As he returned to Selbyville, saddlesore from days on the back of his faithful horse (Mac had said in the saloon that he got stiff before he got into the saddle, but a lot of the allusions that the former Californian made when in his cups went over the heads of the good, simple folk in the valley...) and weary from the concentration required of a military commander, he was jerked into full awareness by the sound of screams and the rattle of a speeding cart approaching him from the woods on the edge of town. He sat bolt-upright, head jerking to look over his shoulder, knees grasping the flank of his steed as this man of action prepared to act! The cart cleared the cover of the trees and Dillon summed up the situation in an instant, taking in the cowering children, the struggling reinsman, the slavering old nag at full cry! He pivoted his horse by a harsh upward pull on the reins and with a hearty cry of "Hiho,.........Gregory!" he spurred forward to intercept and pursue.
Now a horse that has spent the better part of a quarter of a century hauling a cart loaded with hay, or potato sacks, or families, isn't really in a fit physical or emotional state to maintain a bolt for too long at all. So, as soon as he recognized that he was close to town and the stable and the feedbin, the carthorse decided that enough was enough, and stopped.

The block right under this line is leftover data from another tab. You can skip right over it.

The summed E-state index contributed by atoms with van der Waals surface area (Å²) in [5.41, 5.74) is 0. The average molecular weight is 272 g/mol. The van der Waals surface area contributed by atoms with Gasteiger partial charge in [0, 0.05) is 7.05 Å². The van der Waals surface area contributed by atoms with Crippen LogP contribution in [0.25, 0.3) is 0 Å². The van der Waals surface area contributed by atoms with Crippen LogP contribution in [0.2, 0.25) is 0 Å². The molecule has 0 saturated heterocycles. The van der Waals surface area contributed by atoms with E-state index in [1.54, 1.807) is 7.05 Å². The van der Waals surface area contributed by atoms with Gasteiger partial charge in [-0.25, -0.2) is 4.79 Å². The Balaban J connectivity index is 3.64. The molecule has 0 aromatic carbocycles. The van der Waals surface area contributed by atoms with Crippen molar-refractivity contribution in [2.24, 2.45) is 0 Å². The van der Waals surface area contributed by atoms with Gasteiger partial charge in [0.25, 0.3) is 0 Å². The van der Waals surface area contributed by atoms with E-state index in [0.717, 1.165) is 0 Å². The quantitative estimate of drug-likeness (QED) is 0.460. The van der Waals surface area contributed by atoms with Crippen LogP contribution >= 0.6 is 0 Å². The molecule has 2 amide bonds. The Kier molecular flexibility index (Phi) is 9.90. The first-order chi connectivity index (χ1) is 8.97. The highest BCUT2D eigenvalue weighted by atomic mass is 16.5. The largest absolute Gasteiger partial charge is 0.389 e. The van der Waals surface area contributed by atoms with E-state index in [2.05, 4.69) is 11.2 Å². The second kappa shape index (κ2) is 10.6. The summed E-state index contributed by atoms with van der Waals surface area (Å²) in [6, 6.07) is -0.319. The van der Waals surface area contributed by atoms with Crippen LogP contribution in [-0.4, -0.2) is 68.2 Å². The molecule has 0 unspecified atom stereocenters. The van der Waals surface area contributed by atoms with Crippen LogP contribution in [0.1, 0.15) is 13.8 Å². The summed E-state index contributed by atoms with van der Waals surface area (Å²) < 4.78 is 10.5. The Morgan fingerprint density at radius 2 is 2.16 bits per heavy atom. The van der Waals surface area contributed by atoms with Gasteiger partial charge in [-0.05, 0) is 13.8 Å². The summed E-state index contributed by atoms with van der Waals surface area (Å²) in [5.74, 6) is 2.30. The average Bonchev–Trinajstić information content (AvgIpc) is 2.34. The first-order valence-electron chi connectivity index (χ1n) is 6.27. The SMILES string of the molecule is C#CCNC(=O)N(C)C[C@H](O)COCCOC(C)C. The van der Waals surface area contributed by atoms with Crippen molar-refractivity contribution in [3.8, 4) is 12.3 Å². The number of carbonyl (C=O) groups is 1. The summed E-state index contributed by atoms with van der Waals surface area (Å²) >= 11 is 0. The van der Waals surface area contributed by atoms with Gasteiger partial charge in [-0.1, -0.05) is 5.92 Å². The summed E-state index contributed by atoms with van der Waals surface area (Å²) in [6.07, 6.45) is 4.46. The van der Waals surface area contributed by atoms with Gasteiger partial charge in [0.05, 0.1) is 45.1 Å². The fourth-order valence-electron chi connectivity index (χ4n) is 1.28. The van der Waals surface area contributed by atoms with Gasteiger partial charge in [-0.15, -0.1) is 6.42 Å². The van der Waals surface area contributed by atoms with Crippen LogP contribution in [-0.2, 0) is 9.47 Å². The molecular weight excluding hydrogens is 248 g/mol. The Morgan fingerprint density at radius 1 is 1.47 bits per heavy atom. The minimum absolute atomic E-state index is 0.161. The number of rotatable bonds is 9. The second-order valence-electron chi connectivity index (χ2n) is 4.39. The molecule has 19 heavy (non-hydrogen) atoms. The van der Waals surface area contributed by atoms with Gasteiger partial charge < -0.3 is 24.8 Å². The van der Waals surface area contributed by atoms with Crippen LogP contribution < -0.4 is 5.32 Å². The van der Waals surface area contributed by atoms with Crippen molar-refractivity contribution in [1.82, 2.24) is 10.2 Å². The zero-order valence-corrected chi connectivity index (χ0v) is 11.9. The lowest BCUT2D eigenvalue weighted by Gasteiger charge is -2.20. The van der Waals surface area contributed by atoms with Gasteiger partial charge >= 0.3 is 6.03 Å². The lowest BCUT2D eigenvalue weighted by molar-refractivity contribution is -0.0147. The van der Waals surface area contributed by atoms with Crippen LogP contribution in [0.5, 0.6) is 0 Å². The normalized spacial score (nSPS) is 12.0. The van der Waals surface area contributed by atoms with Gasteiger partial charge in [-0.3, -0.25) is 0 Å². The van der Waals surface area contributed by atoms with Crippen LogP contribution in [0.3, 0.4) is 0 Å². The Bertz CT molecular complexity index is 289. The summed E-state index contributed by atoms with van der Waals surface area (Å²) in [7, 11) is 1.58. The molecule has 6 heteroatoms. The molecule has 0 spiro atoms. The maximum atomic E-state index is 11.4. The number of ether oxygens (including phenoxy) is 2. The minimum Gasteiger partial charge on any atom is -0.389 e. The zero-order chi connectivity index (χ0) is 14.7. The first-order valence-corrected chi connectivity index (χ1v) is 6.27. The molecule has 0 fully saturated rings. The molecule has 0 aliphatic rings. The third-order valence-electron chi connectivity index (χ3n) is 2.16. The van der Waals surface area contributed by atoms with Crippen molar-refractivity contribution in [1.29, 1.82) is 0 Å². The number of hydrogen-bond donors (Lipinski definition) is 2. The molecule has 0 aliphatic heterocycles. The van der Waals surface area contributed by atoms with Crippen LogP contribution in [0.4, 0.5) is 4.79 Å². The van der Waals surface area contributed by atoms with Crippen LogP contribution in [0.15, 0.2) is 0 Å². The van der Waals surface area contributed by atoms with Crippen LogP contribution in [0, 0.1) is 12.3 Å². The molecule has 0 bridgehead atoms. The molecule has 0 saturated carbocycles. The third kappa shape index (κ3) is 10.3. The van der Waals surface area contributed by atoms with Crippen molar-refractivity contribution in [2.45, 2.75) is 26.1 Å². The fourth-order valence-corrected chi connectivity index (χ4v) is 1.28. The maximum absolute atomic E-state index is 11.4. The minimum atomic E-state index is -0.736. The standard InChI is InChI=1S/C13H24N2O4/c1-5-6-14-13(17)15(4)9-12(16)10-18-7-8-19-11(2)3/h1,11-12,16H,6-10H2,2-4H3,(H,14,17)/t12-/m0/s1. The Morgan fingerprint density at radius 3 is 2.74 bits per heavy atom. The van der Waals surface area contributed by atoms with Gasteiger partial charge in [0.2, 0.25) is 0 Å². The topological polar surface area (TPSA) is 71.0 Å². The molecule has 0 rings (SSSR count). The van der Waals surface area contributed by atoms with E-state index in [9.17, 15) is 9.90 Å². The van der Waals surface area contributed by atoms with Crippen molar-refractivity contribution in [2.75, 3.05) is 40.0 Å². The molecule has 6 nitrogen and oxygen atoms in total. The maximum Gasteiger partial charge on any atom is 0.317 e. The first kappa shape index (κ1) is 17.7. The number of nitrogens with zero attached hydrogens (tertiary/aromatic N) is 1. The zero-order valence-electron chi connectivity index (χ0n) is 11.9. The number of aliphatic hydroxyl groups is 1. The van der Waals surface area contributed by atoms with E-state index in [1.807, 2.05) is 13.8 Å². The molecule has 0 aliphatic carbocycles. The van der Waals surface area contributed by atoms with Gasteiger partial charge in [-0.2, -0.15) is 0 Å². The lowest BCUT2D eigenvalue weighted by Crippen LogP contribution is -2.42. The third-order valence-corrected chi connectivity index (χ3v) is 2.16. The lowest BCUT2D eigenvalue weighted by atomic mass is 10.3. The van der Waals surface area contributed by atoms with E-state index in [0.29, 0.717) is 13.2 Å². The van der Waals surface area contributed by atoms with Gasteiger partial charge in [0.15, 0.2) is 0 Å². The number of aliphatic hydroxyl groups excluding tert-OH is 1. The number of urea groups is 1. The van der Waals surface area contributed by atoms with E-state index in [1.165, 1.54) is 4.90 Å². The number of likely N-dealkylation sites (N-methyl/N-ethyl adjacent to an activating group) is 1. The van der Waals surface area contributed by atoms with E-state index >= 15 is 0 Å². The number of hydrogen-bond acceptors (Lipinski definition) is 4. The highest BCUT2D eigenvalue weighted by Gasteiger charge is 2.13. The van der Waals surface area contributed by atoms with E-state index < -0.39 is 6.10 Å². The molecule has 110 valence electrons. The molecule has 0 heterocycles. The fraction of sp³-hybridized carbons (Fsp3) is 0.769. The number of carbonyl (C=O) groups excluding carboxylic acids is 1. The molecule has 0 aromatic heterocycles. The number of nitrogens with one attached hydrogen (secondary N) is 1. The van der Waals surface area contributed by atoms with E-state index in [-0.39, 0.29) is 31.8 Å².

Just as Sherrif Dillon launched himself valiantly through the air from his stirrups to cross the gap between the two animals and grasp the runaway around the neck and slide it to a halt.
Fortunately, Dr. Bill Johnstone had been visiting just across the way
that afternoon and so was soon on the scene to administer his healing skills
to the sherrif.
Dillon was a fine and accomplished horseman but was not in the top one hundred when it came to trick dismounts, as he had just demonstrated to a cartful of amazed and then admiring kids.
They hadn't witnessed such daring-do and athletic accomplishments since the last time the travelling rodeo came through the valley of the Toenail Ridge and even then the clowns hadn't performed nearly as many cartwheels, loops and profanities as they had just witnessed and heard from their appointed law official. His style in the air was ballet in motion, his landing was disasterous. He would have scored points in a competition equivalent to the high diver who brilliantly executed a four-and-a-half gainer with backward one-and-a-half twist and then missed the pool.